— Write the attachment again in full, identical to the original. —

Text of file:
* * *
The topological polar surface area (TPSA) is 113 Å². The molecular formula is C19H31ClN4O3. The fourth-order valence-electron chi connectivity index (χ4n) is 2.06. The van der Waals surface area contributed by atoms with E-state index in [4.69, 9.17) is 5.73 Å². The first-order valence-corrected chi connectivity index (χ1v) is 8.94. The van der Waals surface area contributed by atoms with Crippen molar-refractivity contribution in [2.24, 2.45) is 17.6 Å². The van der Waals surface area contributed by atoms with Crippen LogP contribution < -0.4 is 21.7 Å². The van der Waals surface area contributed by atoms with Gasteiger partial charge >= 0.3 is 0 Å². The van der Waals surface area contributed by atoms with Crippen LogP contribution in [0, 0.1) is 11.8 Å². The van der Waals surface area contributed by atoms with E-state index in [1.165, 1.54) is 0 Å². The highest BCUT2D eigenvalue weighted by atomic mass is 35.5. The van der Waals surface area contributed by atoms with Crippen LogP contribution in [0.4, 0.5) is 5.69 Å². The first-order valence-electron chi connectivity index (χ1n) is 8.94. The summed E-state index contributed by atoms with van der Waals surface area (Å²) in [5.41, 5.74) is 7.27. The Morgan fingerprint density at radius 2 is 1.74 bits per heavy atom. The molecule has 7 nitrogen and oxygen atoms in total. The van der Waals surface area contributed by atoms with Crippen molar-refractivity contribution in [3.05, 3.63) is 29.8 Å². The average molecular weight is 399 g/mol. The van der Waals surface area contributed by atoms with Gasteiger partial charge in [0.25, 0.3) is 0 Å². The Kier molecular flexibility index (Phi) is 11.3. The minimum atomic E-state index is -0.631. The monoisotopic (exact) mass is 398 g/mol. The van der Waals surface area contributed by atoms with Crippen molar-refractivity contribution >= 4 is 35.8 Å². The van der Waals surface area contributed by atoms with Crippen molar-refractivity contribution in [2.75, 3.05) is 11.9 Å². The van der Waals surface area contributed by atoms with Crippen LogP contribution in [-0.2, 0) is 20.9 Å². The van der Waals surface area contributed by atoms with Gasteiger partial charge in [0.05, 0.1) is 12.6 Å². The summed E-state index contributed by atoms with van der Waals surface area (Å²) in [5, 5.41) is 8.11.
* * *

The topological polar surface area (TPSA) is 113 Å². The molecular formula is C19H31ClN4O3. The fourth-order valence-electron chi connectivity index (χ4n) is 2.06. The van der Waals surface area contributed by atoms with E-state index in [4.69, 9.17) is 5.73 Å². The first-order valence-corrected chi connectivity index (χ1v) is 8.94. The van der Waals surface area contributed by atoms with Crippen molar-refractivity contribution in [2.24, 2.45) is 17.6 Å². The van der Waals surface area contributed by atoms with Crippen LogP contribution < -0.4 is 21.7 Å². The van der Waals surface area contributed by atoms with Gasteiger partial charge >= 0.3 is 0 Å². The van der Waals surface area contributed by atoms with Crippen LogP contribution in [0, 0.1) is 11.8 Å². The van der Waals surface area contributed by atoms with E-state index in [1.165, 1.54) is 0 Å². The highest BCUT2D eigenvalue weighted by atomic mass is 35.5. The van der Waals surface area contributed by atoms with Crippen LogP contribution in [0.4, 0.5) is 5.69 Å². The first-order valence-electron chi connectivity index (χ1n) is 8.94. The summed E-state index contributed by atoms with van der Waals surface area (Å²) in [5.41, 5.74) is 7.27. The Morgan fingerprint density at radius 2 is 1.74 bits per heavy atom. The molecule has 7 nitrogen and oxygen atoms in total. The van der Waals surface area contributed by atoms with Crippen molar-refractivity contribution in [3.05, 3.63) is 29.8 Å². The average molecular weight is 399 g/mol. The van der Waals surface area contributed by atoms with Gasteiger partial charge in [0.25, 0.3) is 0 Å². The Kier molecular flexibility index (Phi) is 11.3. The minimum atomic E-state index is -0.631. The monoisotopic (exact) mass is 398 g/mol. The van der Waals surface area contributed by atoms with Crippen molar-refractivity contribution >= 4 is 35.8 Å². The van der Waals surface area contributed by atoms with Crippen molar-refractivity contribution in [2.75, 3.05) is 11.9 Å². The van der Waals surface area contributed by atoms with Crippen LogP contribution in [-0.2, 0) is 20.9 Å². The van der Waals surface area contributed by atoms with Gasteiger partial charge in [0.05, 0.1) is 12.6 Å². The summed E-state index contributed by atoms with van der Waals surface area (Å²) in [5, 5.41) is 8.11.